Last Friday, 30 April, the Centre for Media Pluralism and Media Freedom (CMPF) organised the ‘Regional Forum for Europe’ for the UNESCO World Press Freedom Day Global Conference. The event, featuring a panel of 11 notable speakers ranging from academics, to European policy-makers to journalists, discussed how to tackle risks for pluralism and democracy in Europe.
Each of the speakers at the forum emphasised the importance of curbing the spread of disinformation, particularly its impact on the integrity of democratic elections. “We have to ensure proper fact-checking, decrease the impact of disinformation by cutting off money to disinformers, increase transparency and access to data,” said Vera Jourova, European Commission VP for Values and Transparency. EP member Ramona Strugariu echoed Jourova’s point, and argued for the implementation of more thorough and efficient media literacy programmes. “Disinformation operates on fear that stems from a lack of education. We need media literacy to give individuals the necessary tools to critically navigate and select from the huge amount of information and disinformation they are exposed to…We need to invest in education to help people not believe everything, but to trust something.”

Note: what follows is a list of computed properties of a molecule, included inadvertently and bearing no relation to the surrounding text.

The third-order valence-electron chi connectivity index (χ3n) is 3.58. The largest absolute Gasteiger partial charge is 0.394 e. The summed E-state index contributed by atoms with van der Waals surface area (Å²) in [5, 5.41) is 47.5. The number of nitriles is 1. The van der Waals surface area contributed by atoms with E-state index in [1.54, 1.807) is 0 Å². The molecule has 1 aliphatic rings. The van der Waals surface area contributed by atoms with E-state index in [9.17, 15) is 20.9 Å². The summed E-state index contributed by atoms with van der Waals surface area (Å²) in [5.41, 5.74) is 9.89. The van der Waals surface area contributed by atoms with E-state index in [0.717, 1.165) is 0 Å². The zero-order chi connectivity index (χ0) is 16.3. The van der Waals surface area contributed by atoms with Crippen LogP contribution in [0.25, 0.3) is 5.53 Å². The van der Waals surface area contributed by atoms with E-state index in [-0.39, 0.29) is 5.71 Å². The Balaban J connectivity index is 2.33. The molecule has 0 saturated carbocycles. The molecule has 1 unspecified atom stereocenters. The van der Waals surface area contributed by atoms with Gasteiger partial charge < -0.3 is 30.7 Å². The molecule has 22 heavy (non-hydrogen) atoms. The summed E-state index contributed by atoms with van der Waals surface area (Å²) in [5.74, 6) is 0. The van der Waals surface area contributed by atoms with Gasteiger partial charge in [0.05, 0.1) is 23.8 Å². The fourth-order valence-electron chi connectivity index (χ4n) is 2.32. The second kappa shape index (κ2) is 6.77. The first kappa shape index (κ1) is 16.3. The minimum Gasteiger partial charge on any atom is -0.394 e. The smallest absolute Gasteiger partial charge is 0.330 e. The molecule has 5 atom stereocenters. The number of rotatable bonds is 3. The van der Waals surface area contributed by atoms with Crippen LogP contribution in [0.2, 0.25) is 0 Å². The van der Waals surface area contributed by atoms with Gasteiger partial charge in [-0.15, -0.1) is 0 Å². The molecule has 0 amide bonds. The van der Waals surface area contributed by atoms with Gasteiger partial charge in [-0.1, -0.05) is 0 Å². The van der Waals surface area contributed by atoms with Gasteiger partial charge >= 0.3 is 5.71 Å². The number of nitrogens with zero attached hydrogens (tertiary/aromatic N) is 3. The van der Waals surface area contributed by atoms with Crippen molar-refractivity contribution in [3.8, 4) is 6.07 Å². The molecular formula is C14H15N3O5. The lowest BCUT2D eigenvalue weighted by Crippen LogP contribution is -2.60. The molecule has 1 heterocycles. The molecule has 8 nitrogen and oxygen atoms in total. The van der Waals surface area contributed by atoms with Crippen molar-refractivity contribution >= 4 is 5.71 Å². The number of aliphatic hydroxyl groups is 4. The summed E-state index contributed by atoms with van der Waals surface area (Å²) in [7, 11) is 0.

The panel repeatedly stressed the need for restoring trust in media, particularly independent media at the local level. Teresa Ribeiro, OCSE Representative on Freedom of the Media, stated, “Social media and authoritarian politicians that stigmatise the press contribute to the downgrading of the profession, and threaten the physical safety of journalists.” This distrust has engendered an industry-wide financial crisis. CMPF Director Pier Luigi Parcu detailed how over the last decade the news sector faced a drastic increase in online advertising expenditure, (around 149%), while offline advertising continued to decrease (30%). “If information is a public good, then how do we finance it?” Parcu supposed that in order to sustain a future where information is equal, factual and fairly distributed in Europe, then market, states and civil society must develop a new equilibrium. Other panellists agreed with Parcu’s statements. Maryia Sadouskaya-Komlach (Free Press Unlimited) argued that local and independent news outlets cannot compete financially with state-sponsored ones, while Renate Schroeder (Director of the European Federation of Journalists) went as far to claim that, “the news media sector faces market failure. It is in dire need of new economic models. Good journalism can only arise when its investors and protectors are louder than its critics.” Schroeder proposed five potential strategies for protecting the media: offering financial support to freelance journalists, sustaining funding to public media, supporting investigative journalism, establishing EU and national news innovation funds and recognising journalist copyrights.